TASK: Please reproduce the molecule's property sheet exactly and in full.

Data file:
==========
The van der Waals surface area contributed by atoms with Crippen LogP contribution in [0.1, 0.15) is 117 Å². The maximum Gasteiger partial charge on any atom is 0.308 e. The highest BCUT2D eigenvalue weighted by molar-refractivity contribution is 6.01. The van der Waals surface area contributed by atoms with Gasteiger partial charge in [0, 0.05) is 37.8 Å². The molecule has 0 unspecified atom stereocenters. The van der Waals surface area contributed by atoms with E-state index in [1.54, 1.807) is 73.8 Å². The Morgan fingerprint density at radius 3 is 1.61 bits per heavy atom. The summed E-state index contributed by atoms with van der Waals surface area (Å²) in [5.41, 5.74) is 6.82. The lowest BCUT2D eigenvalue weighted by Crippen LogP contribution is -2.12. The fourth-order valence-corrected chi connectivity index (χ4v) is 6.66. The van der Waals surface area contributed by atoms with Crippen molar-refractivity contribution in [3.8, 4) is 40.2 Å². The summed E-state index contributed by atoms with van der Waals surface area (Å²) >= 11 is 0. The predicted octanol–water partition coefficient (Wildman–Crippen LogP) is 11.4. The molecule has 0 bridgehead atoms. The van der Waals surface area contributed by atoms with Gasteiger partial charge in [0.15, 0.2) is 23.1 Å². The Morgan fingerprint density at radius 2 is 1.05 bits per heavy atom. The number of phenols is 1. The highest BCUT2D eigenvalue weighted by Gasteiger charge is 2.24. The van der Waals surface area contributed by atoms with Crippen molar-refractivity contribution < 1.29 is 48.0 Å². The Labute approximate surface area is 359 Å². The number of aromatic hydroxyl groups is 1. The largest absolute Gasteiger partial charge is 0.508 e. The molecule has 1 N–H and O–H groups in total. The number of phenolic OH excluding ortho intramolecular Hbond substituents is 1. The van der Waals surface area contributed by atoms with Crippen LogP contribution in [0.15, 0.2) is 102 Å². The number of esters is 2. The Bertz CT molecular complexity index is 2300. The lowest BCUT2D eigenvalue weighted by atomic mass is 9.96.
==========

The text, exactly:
The van der Waals surface area contributed by atoms with Crippen LogP contribution in [0.1, 0.15) is 117 Å². The maximum Gasteiger partial charge on any atom is 0.308 e. The highest BCUT2D eigenvalue weighted by molar-refractivity contribution is 6.01. The van der Waals surface area contributed by atoms with Gasteiger partial charge in [0, 0.05) is 37.8 Å². The molecule has 0 unspecified atom stereocenters. The van der Waals surface area contributed by atoms with E-state index in [1.54, 1.807) is 73.8 Å². The Morgan fingerprint density at radius 3 is 1.61 bits per heavy atom. The summed E-state index contributed by atoms with van der Waals surface area (Å²) in [5.41, 5.74) is 6.82. The lowest BCUT2D eigenvalue weighted by Crippen LogP contribution is -2.12. The fourth-order valence-corrected chi connectivity index (χ4v) is 6.66. The van der Waals surface area contributed by atoms with Crippen molar-refractivity contribution in [3.8, 4) is 40.2 Å². The summed E-state index contributed by atoms with van der Waals surface area (Å²) >= 11 is 0. The predicted octanol–water partition coefficient (Wildman–Crippen LogP) is 11.4. The molecule has 0 bridgehead atoms. The van der Waals surface area contributed by atoms with Gasteiger partial charge in [0.15, 0.2) is 23.1 Å². The Morgan fingerprint density at radius 2 is 1.05 bits per heavy atom. The number of phenols is 1. The highest BCUT2D eigenvalue weighted by Gasteiger charge is 2.24. The van der Waals surface area contributed by atoms with Crippen molar-refractivity contribution < 1.29 is 48.0 Å². The Labute approximate surface area is 359 Å². The number of aromatic hydroxyl groups is 1. The largest absolute Gasteiger partial charge is 0.508 e. The molecule has 1 N–H and O–H groups in total. The number of phenolic OH excluding ortho intramolecular Hbond substituents is 1. The van der Waals surface area contributed by atoms with Crippen LogP contribution in [0.15, 0.2) is 102 Å². The number of esters is 2. The Bertz CT molecular complexity index is 2300. The lowest BCUT2D eigenvalue weighted by atomic mass is 9.96.